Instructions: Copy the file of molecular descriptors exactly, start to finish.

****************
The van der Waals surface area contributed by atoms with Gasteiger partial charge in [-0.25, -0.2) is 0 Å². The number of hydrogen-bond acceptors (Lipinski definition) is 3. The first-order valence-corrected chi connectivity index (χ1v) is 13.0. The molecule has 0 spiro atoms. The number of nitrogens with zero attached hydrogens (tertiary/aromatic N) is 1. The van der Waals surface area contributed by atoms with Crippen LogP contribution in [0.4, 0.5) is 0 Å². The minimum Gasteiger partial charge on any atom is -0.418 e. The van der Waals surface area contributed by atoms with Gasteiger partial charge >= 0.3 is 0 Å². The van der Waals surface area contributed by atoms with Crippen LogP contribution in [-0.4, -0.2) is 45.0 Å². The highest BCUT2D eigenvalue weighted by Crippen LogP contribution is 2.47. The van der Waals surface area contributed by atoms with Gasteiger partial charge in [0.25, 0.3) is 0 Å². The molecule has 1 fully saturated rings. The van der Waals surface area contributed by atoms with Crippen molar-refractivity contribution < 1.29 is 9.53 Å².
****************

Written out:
The van der Waals surface area contributed by atoms with Gasteiger partial charge in [-0.25, -0.2) is 0 Å². The number of hydrogen-bond acceptors (Lipinski definition) is 3. The first-order valence-corrected chi connectivity index (χ1v) is 13.0. The molecule has 0 spiro atoms. The number of nitrogens with zero attached hydrogens (tertiary/aromatic N) is 1. The van der Waals surface area contributed by atoms with Crippen LogP contribution in [0.4, 0.5) is 0 Å². The minimum Gasteiger partial charge on any atom is -0.418 e. The van der Waals surface area contributed by atoms with Gasteiger partial charge >= 0.3 is 0 Å². The van der Waals surface area contributed by atoms with Crippen LogP contribution in [-0.4, -0.2) is 45.0 Å². The highest BCUT2D eigenvalue weighted by Crippen LogP contribution is 2.47. The van der Waals surface area contributed by atoms with Gasteiger partial charge in [0.25, 0.3) is 0 Å². The molecule has 1 fully saturated rings. The van der Waals surface area contributed by atoms with Crippen molar-refractivity contribution < 1.29 is 9.53 Å².